Think about your future, about the positive changes in your life after you complete this challenge. How important is it for you? Is it something you really want to do? Is it something that will bring a positive change to your life?

You need to know exactly WHY you do this. If doubts pop up in your mind during the race, you will suffer or even have to quit.

How long does it take your feet to recover from something like RAAM?

Feet take some days, legs take longer. It is proven, that even the mitochondria in your cells get smaller and a little damaged after a day-more-effort. This is why recovery takes weeks or even months, until you reach your full fitness again. But a week after RAAM seems good enough to venture out for easy rides again.

Any tips for the qualified RAAM cyclists from India?

Tons of tips are available, they could fill a book. But I think the most important is to prepare well, train a lot, try to get to know your body in extreme situations. And take care of your team. A lot of participants have a team which is not good enough for RAAM. They need to know you inside out, you need to trust them a 100%. They must like each other. Take mental training and try all kinds of nutrition, you need a very accurate nutrition plan for the race. Indulging in junk food is not a good idea. Liquid nutrition is my personal favourite.

Any lessons you’ve learnt that you think would be valuable for non-athletes?

Christoph Strasser RAAM adds by saying, you need to set yourself a goal, write it down and think about it every day. Feel, smell, see, taste and hear the moment when you reach your goal. Enjoy this great pleasure of reaching your goal which you have worked towards for a long time.It does not matter if this is about sports, losing weight, building your own house or even getting your dream job. The key is in experiencing and visualising the ‘finish’ in your head, so your mind can remember the feeling and motivate you to hold on when you have a hard time.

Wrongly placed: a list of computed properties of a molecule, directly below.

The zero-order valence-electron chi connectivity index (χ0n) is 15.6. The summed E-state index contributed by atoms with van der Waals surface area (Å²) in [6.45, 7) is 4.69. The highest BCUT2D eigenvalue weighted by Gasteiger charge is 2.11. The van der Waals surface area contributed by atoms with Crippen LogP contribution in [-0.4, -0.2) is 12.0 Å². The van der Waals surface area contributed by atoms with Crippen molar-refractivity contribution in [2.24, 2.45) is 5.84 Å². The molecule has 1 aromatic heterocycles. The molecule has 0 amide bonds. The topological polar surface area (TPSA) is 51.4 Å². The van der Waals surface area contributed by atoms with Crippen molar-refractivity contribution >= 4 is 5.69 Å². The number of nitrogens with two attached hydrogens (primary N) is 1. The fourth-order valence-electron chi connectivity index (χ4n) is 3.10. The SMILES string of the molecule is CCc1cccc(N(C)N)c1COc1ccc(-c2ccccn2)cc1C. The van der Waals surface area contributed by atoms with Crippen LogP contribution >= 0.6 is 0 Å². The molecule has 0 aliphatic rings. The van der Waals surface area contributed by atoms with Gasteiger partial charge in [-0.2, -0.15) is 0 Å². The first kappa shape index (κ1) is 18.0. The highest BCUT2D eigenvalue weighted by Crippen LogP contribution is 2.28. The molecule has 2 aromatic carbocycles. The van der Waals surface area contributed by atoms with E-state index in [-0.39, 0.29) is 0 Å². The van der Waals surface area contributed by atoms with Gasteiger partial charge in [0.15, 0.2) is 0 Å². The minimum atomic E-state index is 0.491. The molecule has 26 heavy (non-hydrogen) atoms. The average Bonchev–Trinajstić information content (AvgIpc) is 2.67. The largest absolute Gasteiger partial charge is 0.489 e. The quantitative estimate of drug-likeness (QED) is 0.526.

Did you ever face any injuries?

Luckily, not many. The most dangerous aspect of road cycling are accidents with cars. This is also very dangerous in RAAM when you cross cities. I never have problems with muscles or knees in training, because I train a lot and my body is used to the physiological stress. However, during RAAM, I suffer from pain in the knee, which gets better after a few days of rest.

What have you learned from ultra cycling?

If you suffer a crisis, you must hold on. The next good hours will come soon. I also learnt that people are capable of much more than they would ever believe. This is valid for everybody.

How do you communicate with your crew and how helpful are race radios?

l love radios, they are essential for me. You can handle sleep deprivation in many different ways, but my favourite one is to talk to someone. If I can communicate with my crew as much as possible, staying awake in the night is much easier. Your brain needs a task, and talking is the best one. Some maths-calculations, remembering of phone numbers, answering questions – all these things help me a lot, and therefore I love my cardo BK1, the best radio for ultra cycling, since it takes away the noise of the wind.

For me, it is hard to imagine, how the first RAAM racers in the 1980s managed psychological stress without the chance to communicate regularly since your crew is only allowed to drive next to the cyclist for 1min every 15 minutes.

How would you suggest people get involved with what you do?

We try to be good and open with our communication through daily video and photo reports. So just take a look at my website or Facebook-page during RAAM to follow the race! There is also a great GPS-tracking-system – I can promise, it will be exciting!

Editor: Tracy Alvares

Written By

Abhishek Tarfe is a Certified Bike Mechanic from Park Tool School. He enjoys teaching people how to cycle and loves going on multi-day tours. Besides, he loves dogs and coffee. Follow his madness on Instagram

1 Comment

1 Comment

  1. Comes A Time Powerwashing CT

    June 10, 2016 at 10:29 am

    Definitely, what a great website and informative posts, I definitely will bookmark your site.Best Regards!